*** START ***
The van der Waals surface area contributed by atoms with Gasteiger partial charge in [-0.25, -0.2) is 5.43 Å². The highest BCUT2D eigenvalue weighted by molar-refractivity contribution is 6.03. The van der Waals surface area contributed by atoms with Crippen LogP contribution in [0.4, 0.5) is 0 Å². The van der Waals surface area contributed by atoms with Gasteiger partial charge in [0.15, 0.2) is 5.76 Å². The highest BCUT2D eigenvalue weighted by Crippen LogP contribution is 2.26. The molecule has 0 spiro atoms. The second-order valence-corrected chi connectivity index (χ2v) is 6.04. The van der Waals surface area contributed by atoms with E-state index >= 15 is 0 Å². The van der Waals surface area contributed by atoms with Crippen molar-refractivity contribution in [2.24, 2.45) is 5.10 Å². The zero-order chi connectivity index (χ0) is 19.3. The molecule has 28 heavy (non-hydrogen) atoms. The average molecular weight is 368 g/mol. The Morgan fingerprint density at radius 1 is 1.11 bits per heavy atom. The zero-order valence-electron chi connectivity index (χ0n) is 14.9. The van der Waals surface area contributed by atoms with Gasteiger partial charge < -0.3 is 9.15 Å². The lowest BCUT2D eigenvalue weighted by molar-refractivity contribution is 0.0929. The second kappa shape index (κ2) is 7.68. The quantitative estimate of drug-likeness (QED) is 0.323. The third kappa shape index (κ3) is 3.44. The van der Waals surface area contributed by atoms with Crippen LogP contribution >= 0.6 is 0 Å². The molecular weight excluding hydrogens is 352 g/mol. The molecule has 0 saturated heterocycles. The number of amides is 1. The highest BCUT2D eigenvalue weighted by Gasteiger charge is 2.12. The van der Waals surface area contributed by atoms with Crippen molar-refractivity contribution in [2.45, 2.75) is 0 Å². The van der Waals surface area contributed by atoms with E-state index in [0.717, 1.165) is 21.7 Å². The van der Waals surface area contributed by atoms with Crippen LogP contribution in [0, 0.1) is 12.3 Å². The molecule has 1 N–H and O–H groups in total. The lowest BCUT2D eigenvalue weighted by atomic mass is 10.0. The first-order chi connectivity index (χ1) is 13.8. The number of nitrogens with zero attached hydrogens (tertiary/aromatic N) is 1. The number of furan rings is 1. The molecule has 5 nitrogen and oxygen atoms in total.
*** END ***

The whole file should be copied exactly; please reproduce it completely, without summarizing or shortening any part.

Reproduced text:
The van der Waals surface area contributed by atoms with Gasteiger partial charge in [-0.25, -0.2) is 5.43 Å². The highest BCUT2D eigenvalue weighted by molar-refractivity contribution is 6.03. The van der Waals surface area contributed by atoms with Crippen LogP contribution in [0.4, 0.5) is 0 Å². The van der Waals surface area contributed by atoms with Gasteiger partial charge in [0.15, 0.2) is 5.76 Å². The highest BCUT2D eigenvalue weighted by Crippen LogP contribution is 2.26. The molecule has 0 spiro atoms. The second-order valence-corrected chi connectivity index (χ2v) is 6.04. The van der Waals surface area contributed by atoms with E-state index >= 15 is 0 Å². The van der Waals surface area contributed by atoms with Crippen molar-refractivity contribution in [2.24, 2.45) is 5.10 Å². The zero-order chi connectivity index (χ0) is 19.3. The molecule has 28 heavy (non-hydrogen) atoms. The average molecular weight is 368 g/mol. The Morgan fingerprint density at radius 1 is 1.11 bits per heavy atom. The zero-order valence-electron chi connectivity index (χ0n) is 14.9. The van der Waals surface area contributed by atoms with Gasteiger partial charge < -0.3 is 9.15 Å². The lowest BCUT2D eigenvalue weighted by molar-refractivity contribution is 0.0929. The second kappa shape index (κ2) is 7.68. The quantitative estimate of drug-likeness (QED) is 0.323. The third kappa shape index (κ3) is 3.44. The van der Waals surface area contributed by atoms with Crippen LogP contribution >= 0.6 is 0 Å². The molecular weight excluding hydrogens is 352 g/mol. The molecule has 0 saturated heterocycles. The number of amides is 1. The highest BCUT2D eigenvalue weighted by Gasteiger charge is 2.12. The van der Waals surface area contributed by atoms with Crippen molar-refractivity contribution in [2.45, 2.75) is 0 Å². The van der Waals surface area contributed by atoms with E-state index in [0.717, 1.165) is 21.7 Å². The van der Waals surface area contributed by atoms with Crippen LogP contribution in [0, 0.1) is 12.3 Å². The molecule has 1 N–H and O–H groups in total. The lowest BCUT2D eigenvalue weighted by atomic mass is 10.0. The first-order chi connectivity index (χ1) is 13.8. The number of nitrogens with zero attached hydrogens (tertiary/aromatic N) is 1. The number of furan rings is 1. The molecule has 5 nitrogen and oxygen atoms in total.